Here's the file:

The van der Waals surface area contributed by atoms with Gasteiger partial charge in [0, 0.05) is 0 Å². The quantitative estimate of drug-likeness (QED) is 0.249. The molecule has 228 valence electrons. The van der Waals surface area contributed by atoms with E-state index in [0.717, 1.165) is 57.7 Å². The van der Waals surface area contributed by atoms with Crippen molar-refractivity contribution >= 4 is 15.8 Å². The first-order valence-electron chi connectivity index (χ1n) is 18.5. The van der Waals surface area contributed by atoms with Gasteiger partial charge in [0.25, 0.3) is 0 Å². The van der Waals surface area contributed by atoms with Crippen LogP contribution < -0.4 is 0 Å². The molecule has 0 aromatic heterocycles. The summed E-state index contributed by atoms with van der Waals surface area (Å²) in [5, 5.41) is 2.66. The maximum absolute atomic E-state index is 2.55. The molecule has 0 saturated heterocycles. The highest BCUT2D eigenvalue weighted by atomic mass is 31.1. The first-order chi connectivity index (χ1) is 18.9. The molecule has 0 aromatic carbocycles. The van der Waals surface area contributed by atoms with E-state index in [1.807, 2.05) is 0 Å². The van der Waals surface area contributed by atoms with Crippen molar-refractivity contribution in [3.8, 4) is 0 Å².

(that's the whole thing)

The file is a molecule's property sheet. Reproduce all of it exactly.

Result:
The van der Waals surface area contributed by atoms with Gasteiger partial charge in [0, 0.05) is 0 Å². The quantitative estimate of drug-likeness (QED) is 0.249. The molecule has 228 valence electrons. The van der Waals surface area contributed by atoms with E-state index in [0.717, 1.165) is 57.7 Å². The van der Waals surface area contributed by atoms with Crippen molar-refractivity contribution >= 4 is 15.8 Å². The first-order valence-electron chi connectivity index (χ1n) is 18.5. The van der Waals surface area contributed by atoms with Gasteiger partial charge in [0.25, 0.3) is 0 Å². The van der Waals surface area contributed by atoms with Crippen LogP contribution < -0.4 is 0 Å². The molecule has 0 aromatic heterocycles. The summed E-state index contributed by atoms with van der Waals surface area (Å²) in [5, 5.41) is 2.66. The maximum absolute atomic E-state index is 2.55. The molecule has 0 saturated heterocycles. The highest BCUT2D eigenvalue weighted by atomic mass is 31.1. The first-order chi connectivity index (χ1) is 18.9. The molecule has 0 aromatic carbocycles. The van der Waals surface area contributed by atoms with E-state index in [1.807, 2.05) is 0 Å². The van der Waals surface area contributed by atoms with Crippen molar-refractivity contribution in [3.8, 4) is 0 Å².